As mentioned earlier, they received support and assistance from a number of us at the INCC/NDC, especially, Ali Yemo, a member of INCC/NDC and one of the soldiers who took part in the May 15 1979 abortive coup and was tried together with Rawlings. An excellent artist, he designed the Movement’s symbol and T-shirt. Others were: Mr Jude Quarshie, a member of INCC and NYOC who later began a relationship with the late Cynthia Nuama that blossomed into marriage, Yeye Yen, Kutana, Kwesi Adu, all members of INCC/NDC, then Mr (now Dr) Chris Atim (member of PNDC and Chairman of INCC/NDC), Sergeant Aloga Akatapore and WO Agyie-Boadi, both members of the PNDC, James Qurashie, presenter of “Time with PDCs and WDCs, the late Kwame Adjiman, Lt Yeboah, the late Orsino, Koku Adomdza (Kuklus) Ato Quagrine, Kwesi Quayson, all of the INCC/NDC Secretariat and many others.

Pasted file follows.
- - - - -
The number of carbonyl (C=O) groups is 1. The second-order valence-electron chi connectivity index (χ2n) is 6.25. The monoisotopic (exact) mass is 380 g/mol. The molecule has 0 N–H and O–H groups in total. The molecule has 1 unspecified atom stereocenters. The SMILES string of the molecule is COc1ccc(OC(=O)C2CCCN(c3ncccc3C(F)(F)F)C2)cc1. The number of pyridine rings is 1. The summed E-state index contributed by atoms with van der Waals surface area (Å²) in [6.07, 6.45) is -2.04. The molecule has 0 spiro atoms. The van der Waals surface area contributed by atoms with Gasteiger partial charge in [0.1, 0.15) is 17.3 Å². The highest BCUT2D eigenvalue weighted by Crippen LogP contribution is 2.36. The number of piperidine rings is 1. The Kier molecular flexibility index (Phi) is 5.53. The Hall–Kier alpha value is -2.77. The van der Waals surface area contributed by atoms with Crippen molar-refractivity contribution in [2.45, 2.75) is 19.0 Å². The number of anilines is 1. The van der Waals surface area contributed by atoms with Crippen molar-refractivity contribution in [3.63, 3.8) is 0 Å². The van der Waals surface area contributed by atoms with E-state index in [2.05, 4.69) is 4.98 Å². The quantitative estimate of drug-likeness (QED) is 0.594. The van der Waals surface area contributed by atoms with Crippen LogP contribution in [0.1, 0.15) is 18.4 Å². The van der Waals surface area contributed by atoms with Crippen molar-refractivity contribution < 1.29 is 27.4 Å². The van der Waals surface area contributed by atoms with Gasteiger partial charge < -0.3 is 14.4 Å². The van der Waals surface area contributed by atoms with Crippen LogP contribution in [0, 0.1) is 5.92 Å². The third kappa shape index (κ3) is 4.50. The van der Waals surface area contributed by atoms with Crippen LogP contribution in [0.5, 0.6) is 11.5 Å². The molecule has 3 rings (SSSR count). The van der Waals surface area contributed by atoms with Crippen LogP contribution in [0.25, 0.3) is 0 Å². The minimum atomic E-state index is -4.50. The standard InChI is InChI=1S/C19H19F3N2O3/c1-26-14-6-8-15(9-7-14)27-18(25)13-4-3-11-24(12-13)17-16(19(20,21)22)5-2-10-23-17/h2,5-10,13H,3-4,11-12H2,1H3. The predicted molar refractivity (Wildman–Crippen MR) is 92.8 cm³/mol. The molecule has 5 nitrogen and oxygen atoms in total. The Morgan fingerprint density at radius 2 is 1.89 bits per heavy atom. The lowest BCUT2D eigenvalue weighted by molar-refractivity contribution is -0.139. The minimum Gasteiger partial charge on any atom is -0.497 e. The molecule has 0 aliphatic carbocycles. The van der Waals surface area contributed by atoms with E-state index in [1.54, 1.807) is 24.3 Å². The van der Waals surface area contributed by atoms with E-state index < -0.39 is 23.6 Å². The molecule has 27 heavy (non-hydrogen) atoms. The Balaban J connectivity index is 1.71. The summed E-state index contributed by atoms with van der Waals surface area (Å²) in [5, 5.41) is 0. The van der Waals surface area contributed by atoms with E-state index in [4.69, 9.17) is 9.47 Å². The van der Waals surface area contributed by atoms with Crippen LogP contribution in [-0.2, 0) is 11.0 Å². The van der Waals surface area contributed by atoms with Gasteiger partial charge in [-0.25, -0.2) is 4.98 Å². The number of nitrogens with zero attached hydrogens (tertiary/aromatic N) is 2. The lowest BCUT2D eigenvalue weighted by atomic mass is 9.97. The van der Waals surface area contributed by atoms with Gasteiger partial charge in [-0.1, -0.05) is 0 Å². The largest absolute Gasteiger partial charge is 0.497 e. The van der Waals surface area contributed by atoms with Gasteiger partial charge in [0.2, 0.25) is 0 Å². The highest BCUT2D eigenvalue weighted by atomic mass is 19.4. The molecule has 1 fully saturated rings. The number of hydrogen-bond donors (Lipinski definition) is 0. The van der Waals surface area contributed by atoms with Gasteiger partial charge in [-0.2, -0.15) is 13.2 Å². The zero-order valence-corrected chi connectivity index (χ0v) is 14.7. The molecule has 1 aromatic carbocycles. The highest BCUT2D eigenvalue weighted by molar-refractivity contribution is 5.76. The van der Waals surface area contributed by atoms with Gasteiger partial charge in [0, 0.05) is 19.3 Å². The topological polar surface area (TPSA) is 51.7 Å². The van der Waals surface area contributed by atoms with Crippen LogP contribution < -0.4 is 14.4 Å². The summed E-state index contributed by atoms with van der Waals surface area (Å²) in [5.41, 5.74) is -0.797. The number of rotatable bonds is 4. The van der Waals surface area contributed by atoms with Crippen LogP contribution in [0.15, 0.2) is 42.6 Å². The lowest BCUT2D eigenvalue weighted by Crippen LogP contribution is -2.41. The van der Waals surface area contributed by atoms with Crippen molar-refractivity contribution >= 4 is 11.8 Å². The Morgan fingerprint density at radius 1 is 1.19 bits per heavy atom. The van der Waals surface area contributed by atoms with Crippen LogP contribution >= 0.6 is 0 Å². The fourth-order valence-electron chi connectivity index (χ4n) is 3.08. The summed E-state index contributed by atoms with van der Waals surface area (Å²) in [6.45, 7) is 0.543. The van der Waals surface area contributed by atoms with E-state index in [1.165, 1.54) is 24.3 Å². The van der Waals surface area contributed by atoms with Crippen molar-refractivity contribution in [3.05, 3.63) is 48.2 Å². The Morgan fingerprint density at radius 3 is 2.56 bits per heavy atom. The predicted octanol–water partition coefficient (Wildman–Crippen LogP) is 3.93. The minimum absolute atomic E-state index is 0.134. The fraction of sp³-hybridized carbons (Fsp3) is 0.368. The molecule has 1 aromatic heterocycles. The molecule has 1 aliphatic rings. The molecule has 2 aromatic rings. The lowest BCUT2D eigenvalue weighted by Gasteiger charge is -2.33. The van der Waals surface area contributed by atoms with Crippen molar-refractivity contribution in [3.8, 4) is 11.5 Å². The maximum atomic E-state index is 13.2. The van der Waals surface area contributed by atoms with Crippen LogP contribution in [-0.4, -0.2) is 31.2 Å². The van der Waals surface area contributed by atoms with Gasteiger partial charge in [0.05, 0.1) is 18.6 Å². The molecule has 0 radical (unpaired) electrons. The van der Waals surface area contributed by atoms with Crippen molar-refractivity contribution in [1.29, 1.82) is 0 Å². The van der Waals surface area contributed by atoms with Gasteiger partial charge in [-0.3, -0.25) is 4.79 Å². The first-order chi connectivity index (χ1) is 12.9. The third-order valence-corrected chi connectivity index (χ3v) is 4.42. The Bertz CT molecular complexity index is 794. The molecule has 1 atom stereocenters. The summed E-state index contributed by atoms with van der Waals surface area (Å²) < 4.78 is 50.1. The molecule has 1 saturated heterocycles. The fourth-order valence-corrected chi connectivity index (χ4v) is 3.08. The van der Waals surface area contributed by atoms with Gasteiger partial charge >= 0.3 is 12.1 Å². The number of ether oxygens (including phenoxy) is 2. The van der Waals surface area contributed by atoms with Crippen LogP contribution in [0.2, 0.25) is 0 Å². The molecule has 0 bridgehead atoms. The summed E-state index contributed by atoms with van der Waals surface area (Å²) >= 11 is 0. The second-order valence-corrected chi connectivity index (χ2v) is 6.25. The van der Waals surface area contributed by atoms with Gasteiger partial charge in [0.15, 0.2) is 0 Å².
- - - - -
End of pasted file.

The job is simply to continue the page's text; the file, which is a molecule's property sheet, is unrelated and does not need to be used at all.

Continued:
I will not describe the founding members as feminists but they were very radical and forceful in their approach. They were also not anti-men but held strong views that women were as good as men, if not better and were very effective operationally and strategically. We called them “the Decembrists”. Their modus operandi were similar to a pride of lionesses who schemed and worked together to make a kill, often, quite irritating because they insisted on getting whatever they wanted. Sometimes, they told you in plain language that you had no choice but to do what they required and were asking of you. They operated in gangs of twos, threes, fours, etc and used their numbers to their advantage. At that time my views on sex equality were in their formative stages so I found their approach manipulative and even intimidating, though they also had their feminine characteristics as they sometimes brought sweets and goodies to soften us.